According to the European Society for Clinical Nutrition and Metabolism (ESPEN), intestinal failure (IF) is defined as the reduction in gut function below the minimum necessary for the absorption of macronutrients and/or water and electrolytes, such that intravenous supplementation (IVS) is required to maintain health and/or growth . IF can be classified according to functional, pathophysiological, and clinical features. From a functional perspective, IF can be classified into three types. In type I, short-term IF, IVS is usually required over a period of days to a few weeks. Type II is a long-term, subacute condition, where IVS is maintained for weeks/months, and type III is a chronic condition, with metabolically stable patients requiring IVS over years, sometimes during all their lives [1, 2]. Regarding pathophysiological classification, there are five major pathophysiological mechanisms for IF: short bowel, intestinal fistula, extensive small bowel mucosal disease, intestinal dysmotility, and mechanical obstruction. From a clinical perspective, classification is based on the weekly IVS energy and volume requirement. It can be categorized from A to D regarding the IVS energy supplied weekly, and from 1 to 4 for the volume of the IVS . The clinical classification is illustrated in Table 1.
IF treatment aims to restore bowel function through nutrition, pharmacological, and/or surgical therapy . In long-term IF, mainly in type III, although some oral nutrient intake is possible in most individuals, home parenteral nutrition (HPN) and/or home parenteral hydration (HPH) remain the foundation of treatment. This comprises the administration of macro- and micronutrients, fluids, and electrolytes via a central venous catheter at the patients’ home . Long-term IF patients require a multidisciplinary approach since treatment is complex and requires differentiated expertise.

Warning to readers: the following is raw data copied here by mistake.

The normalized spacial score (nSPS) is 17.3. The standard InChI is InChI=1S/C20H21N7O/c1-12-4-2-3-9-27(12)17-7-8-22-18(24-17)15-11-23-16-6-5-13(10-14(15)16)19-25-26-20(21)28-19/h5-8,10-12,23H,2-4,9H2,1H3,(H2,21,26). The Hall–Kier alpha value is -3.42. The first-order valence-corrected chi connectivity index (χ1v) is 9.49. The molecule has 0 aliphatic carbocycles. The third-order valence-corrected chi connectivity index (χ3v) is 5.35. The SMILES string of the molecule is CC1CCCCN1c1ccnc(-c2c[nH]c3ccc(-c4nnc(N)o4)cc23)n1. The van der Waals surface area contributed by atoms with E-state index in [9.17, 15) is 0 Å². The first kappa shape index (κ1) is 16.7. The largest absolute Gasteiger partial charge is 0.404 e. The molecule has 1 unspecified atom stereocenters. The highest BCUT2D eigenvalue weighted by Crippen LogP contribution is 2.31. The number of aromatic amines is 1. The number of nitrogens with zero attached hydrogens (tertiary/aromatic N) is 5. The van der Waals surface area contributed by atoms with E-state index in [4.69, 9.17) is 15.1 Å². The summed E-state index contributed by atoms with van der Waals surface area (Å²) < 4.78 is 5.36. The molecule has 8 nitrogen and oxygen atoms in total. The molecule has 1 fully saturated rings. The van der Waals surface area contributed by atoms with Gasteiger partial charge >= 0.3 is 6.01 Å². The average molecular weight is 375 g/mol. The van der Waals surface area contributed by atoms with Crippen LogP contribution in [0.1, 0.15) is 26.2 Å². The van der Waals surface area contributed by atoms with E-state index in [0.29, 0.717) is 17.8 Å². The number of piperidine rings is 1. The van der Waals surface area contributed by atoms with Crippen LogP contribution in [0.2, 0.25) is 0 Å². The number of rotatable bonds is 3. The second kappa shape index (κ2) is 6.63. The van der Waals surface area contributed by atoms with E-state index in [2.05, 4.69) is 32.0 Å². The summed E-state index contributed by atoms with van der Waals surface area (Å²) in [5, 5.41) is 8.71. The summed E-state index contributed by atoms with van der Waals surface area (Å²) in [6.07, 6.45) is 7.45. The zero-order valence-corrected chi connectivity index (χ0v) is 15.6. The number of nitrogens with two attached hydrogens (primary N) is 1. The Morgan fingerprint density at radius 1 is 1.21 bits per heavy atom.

Although type I IF is very common in surgical wards, type III chronic IF is rare and is, usually, considered the rarest of chronic organ failures [5, 6], and type II is even less frequent. Due to the rarity of long-term IF, comprehensive studies are scarce. To the best of our knowledge, there is minimal literature on the effect of HPN/HPH on nutritional status and survival in patients with IF. The authors here outline their experience of the use of HPN/HPH, amounting to 10 years of experience. The aim of this study was to assess the impact of HPN/HPH on nutritional status and survival of long-term IF patients, as well as HPN/HPH-related complications.
Materials and Methods
The authors performed a retrospective analysis of patients with IF who underwent, or were currently under HPN and/or HPH, followed in a single large tertiary Portuguese hospital. IF outpatients were managed in our hospital’s Artificial Nutrition Outpatient Clinic, by a multidisciplinary nutrition support team (NST) including physicians (gastroenterologists and surgeons), a dietitian, and a nurse. After the outpatient appointment, the nutritional decisions were discussed with the team pharmacists and, whenever needed, with other physicians. The criteria for acceptance into the HPN/HPH program included the inability to maintain a normal nutritional status with oral/enteral support after hospital discharge, due to IF from underlying disease, as well as patient commitment to ensure compliance with treatment and adequate hospital follow-up. Some patients presented the competence and skills to achieve autonomy for self-administration of parenteral nutrition. For those patients where self-administration or administration by a relative or caregiver is impossible, the hospital nurses from home care provided daily home support.
Before entering the HPN/HPH program, all subjects and/or their legal caregivers were carefully informed in detail about the risks and benefits of this therapy and gave their informed consent. The present study is retrospective and the only initial exclusion criteria was an incomplete clinical file.